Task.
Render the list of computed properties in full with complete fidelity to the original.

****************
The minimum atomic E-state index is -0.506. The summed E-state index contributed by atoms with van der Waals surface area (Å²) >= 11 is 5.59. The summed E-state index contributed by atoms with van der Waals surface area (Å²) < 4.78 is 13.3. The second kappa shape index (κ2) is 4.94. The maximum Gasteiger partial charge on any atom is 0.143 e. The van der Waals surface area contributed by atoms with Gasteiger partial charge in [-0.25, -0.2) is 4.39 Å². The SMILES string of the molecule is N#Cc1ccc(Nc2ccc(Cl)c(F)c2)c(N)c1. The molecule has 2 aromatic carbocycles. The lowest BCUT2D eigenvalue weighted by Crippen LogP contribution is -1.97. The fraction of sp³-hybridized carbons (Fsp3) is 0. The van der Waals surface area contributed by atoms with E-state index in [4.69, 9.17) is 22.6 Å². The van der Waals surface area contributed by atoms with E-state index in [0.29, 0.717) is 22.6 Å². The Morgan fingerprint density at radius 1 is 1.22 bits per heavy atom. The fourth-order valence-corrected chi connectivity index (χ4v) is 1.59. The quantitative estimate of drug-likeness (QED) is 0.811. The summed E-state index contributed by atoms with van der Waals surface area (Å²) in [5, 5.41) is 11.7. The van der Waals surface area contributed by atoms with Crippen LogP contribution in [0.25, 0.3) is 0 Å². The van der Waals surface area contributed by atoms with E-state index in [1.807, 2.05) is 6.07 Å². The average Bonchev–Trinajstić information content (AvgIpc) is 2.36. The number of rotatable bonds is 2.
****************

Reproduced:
The minimum atomic E-state index is -0.506. The summed E-state index contributed by atoms with van der Waals surface area (Å²) >= 11 is 5.59. The summed E-state index contributed by atoms with van der Waals surface area (Å²) < 4.78 is 13.3. The second kappa shape index (κ2) is 4.94. The maximum Gasteiger partial charge on any atom is 0.143 e. The van der Waals surface area contributed by atoms with Gasteiger partial charge in [-0.25, -0.2) is 4.39 Å². The SMILES string of the molecule is N#Cc1ccc(Nc2ccc(Cl)c(F)c2)c(N)c1. The molecule has 2 aromatic carbocycles. The lowest BCUT2D eigenvalue weighted by Crippen LogP contribution is -1.97. The fraction of sp³-hybridized carbons (Fsp3) is 0. The van der Waals surface area contributed by atoms with E-state index in [4.69, 9.17) is 22.6 Å². The van der Waals surface area contributed by atoms with E-state index in [0.29, 0.717) is 22.6 Å². The Morgan fingerprint density at radius 1 is 1.22 bits per heavy atom. The fourth-order valence-corrected chi connectivity index (χ4v) is 1.59. The quantitative estimate of drug-likeness (QED) is 0.811. The summed E-state index contributed by atoms with van der Waals surface area (Å²) in [5, 5.41) is 11.7. The van der Waals surface area contributed by atoms with Crippen LogP contribution in [0.25, 0.3) is 0 Å². The van der Waals surface area contributed by atoms with E-state index in [1.807, 2.05) is 6.07 Å². The average Bonchev–Trinajstić information content (AvgIpc) is 2.36. The number of rotatable bonds is 2.